Bill turned away from the approaching gnoll and made his way through the underbrush at the road's edge for a couple of dozen yards, then took a not quite concealed seat and watched as the gnoll approached. The gnoll was wearing a hat that kept the rain out of his eyes, but his big, square ears stuck up well above the hat. He was carrying a bundle on a stick over his right shoulder; as he got closer, Bill realized that the stick was an iron-shod spear, held point forward. The gnoll's muzzle was grizzled with age, and there were finger-sized holes in the middle of each ear. His clothes looked well made if a bit threadbare, and, as Bill had predicted, he was wearing odd, long-toed boots.

Bill stepped into the path and said, "Hail, stranger. Bad day for traveling, no?"

The gnoll shrugged the pack off of his shoulder and let it carry the butt of his spear to the ground; he adjusted his grip on the spear. "Worse than most," he said.

"I've just been resting a bit," Bill said, moving closer. He saw George step into the road behind the gnoll and begin a stealthy approach, and continued. "I guess I'm ready to start walking again. Care for some company?"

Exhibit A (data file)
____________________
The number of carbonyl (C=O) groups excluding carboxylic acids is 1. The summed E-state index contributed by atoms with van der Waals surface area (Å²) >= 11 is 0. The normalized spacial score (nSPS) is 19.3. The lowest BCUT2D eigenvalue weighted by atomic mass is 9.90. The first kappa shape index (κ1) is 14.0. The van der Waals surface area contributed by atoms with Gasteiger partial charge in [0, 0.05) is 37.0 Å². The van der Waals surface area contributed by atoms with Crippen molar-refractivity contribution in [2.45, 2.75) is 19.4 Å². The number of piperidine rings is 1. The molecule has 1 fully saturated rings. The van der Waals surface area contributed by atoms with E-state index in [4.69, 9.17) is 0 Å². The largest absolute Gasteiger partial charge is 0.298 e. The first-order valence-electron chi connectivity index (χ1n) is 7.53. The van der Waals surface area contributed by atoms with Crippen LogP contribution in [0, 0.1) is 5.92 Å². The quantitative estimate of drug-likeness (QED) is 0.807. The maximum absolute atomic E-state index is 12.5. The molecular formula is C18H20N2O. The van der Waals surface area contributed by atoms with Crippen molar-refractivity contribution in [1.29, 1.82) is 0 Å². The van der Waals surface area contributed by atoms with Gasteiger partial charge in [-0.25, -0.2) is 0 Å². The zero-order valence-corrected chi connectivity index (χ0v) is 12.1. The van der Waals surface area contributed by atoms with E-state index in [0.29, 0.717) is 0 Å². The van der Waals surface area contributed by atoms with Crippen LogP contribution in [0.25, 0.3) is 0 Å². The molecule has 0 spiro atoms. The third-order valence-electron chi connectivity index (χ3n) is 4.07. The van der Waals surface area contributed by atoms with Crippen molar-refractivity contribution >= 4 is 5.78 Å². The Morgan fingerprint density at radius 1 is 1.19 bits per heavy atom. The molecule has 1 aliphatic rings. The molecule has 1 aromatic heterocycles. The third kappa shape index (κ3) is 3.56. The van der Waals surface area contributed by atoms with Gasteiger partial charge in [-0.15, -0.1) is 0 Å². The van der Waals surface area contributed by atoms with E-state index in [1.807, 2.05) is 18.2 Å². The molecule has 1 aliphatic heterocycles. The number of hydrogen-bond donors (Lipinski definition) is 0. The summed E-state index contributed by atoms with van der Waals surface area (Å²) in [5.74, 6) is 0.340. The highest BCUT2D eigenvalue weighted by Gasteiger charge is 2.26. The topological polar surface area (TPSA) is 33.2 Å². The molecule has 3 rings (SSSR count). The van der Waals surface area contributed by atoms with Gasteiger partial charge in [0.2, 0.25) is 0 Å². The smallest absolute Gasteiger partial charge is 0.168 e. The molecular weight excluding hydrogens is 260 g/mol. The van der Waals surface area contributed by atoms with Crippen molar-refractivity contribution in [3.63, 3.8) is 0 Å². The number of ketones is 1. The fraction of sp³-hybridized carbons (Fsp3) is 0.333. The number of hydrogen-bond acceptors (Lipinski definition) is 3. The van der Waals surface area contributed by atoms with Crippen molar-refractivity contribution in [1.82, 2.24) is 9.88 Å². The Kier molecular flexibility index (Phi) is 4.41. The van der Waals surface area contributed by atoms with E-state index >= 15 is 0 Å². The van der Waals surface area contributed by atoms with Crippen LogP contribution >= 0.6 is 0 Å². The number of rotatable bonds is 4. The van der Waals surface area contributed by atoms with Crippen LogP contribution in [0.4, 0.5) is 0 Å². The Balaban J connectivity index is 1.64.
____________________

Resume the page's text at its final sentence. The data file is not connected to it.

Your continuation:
The gnoll smiled toothily. "You don't have a pack."

"What?" Bill took another step; George took several.


"No what?" Another step; George was halfway to his goal, now.

"No, I don't want your company, and no, I don't want you to come any closer."

"But..." Bill took another step; George advanced more slowly, concentrating on stealth rather than speed.

The gnoll pulled a pistol out of his coat with his left hand. "Stop."

Bill blinked. "That's not very friendly. Or very practical, in this weather." He took another look, and came yet another half step closer; George was almost in position. "That gun isn't cocked or primed. I don't think it even has a flint." Bill took another half step; George started to raise his cudgel.